After a year and a half, northwest-siders will have their neighborhood Whole Foods back.
The upscale grocer, which closed its location at 7133 N. Oracle Road in January 2013 for a complete rebuild, re-opened on Aug. 27. The new store is twice as large as its predecessor, covering about 31,000 square feet in the Casa Adobes Plaza and employing about 180 people, more than half of them full time.
About a week and a half before the grand opening, the aisles were already stocked with dry goods and frozen foods as construction workers put finishing touches in the departments. Along with the standard grocery offerings, Whole Foods will have a juice bar, an olive bar, a non-GMO wine selection, a taqueria, a pizzeria, a charcuterie case and an attached corner pub, among other specialties. As Whole Foods likes to do in its stores, this location will also stock local and regional products, such as fresh herbs from a Willcox farm.
Store team lead Scott Holmes said the goal is to make the store a neighborhood hub with its own character. With the fencing down, passersby are wandering into the not-quite-finished lobby already, he said.
Richard Shenkarow, co-owner of the 1940s-era Casas Adobes Plaza, said the old space was antiquated and not designed for Whole Foods, having previously been a Wild Oats and a Reay’s Ranch Market.
The ground-up rebuild, which keeps the architectural integrity of the distinctive, Spanish Colonial-style complex, is “fantastic” and completes the repositioning Shenkarow set out to do when he bought the plaza 18 years ago, he said.
Whole Foods entered the Tucson market after its 2007 merger with Wild Oats, converting the Wild Oats at Casas Adobes Plaza and another at 3360 E. Speedway Blvd. to the Whole Foods brand.
A third Whole Foods opened around the time the Casas Adobes store went offline, in a Foothills shopping center that hadn’t seen a grocery store in about a decade. The most recent Whole Foods illustrates how the grocer can be a boon to its surroundings.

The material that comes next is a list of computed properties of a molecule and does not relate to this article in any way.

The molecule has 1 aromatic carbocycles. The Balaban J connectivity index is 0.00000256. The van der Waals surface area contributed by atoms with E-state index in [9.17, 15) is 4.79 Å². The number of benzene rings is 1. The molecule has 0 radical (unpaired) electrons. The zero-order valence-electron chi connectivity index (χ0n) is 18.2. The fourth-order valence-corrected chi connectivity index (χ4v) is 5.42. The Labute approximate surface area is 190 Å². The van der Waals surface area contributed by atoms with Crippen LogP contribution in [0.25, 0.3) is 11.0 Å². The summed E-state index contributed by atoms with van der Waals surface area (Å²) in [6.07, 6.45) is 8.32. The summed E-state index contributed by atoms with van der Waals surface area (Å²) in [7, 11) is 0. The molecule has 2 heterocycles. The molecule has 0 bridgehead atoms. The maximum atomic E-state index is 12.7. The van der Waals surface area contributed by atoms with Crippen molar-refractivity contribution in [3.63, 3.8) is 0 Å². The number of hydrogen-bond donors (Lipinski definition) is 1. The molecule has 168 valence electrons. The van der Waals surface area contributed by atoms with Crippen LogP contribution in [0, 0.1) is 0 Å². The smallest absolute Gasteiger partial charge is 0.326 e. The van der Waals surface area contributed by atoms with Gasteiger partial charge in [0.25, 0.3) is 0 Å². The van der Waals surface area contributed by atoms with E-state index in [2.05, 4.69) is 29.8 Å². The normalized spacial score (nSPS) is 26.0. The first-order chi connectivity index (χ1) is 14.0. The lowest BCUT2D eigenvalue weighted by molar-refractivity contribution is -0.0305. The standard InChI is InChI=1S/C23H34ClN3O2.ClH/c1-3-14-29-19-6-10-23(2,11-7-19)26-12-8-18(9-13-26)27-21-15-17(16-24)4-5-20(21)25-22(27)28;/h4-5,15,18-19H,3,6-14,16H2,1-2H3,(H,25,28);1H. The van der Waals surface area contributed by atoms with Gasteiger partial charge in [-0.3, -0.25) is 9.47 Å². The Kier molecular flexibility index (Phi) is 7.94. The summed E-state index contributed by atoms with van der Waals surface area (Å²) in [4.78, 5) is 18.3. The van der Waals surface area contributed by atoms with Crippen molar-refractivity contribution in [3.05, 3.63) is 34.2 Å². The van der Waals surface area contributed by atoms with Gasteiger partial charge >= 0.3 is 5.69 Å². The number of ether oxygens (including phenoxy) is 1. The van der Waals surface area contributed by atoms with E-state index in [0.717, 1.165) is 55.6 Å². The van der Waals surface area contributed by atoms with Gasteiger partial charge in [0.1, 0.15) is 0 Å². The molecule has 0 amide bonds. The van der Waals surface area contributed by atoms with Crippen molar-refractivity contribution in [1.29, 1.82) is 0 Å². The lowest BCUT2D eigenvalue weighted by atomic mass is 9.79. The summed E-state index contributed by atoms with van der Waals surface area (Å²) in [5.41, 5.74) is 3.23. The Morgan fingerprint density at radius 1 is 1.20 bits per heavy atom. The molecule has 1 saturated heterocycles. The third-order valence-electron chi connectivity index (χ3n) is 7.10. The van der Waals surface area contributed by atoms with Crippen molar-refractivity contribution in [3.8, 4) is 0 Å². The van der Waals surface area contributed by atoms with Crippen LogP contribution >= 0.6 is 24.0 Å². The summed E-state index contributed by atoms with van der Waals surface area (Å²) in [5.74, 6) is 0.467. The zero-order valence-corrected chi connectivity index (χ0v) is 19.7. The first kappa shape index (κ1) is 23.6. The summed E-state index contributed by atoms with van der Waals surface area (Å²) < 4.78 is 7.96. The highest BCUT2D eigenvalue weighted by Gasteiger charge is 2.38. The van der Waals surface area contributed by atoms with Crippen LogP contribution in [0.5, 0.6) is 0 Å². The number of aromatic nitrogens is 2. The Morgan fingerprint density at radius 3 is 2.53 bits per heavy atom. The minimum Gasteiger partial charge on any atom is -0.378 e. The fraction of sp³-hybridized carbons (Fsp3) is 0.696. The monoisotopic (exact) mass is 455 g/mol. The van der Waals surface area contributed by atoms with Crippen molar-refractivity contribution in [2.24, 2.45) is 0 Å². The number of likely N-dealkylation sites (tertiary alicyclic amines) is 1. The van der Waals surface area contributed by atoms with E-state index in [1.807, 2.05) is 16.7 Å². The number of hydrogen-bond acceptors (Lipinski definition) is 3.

When the center, on River at Craycroft roads, sold in January for close to $25 million to a Maryland-based investor, it was fully leased with Whole Foods and Petco as anchors, several local shops filling out the smaller spaces, and a heavily made-over façade.
River Center had good occupancy in its smaller suites, said Andy Seleznov, director of leasing for the center’s former owner/manager, the locally based Larsen Baker. But its two anchors were empty. A grocery store-sized hole – once home to an ABCO, then briefly a Garrett’s IGA – hadn’t been filled since about 2002. With about 50,000 square feet combined between the two anchors, the center stood at about 60 percent occupancy by square footage.
ABCO went out of business in the early 2000s, so the grocery anchor had been vacant since before the recession. The landlords came close to refilling it at least once but nothing worked out.
Then Whole Foods came along, and on the heels of that, Petco. Seleznov said he thinks the Whole Foods drove the pet supplier’s interest, and without Whole Foods, the center wouldn’t have improved the way that it did.
“A grocer and anchor of that caliber would drive so much traffic, and discrete people with high disposable income certainly helps the project,” he said.
Shenkarow said Casa Adobes Plaza was already doing well and has been for some time. Still, with the new anchor, “it’s just going to do that much better.”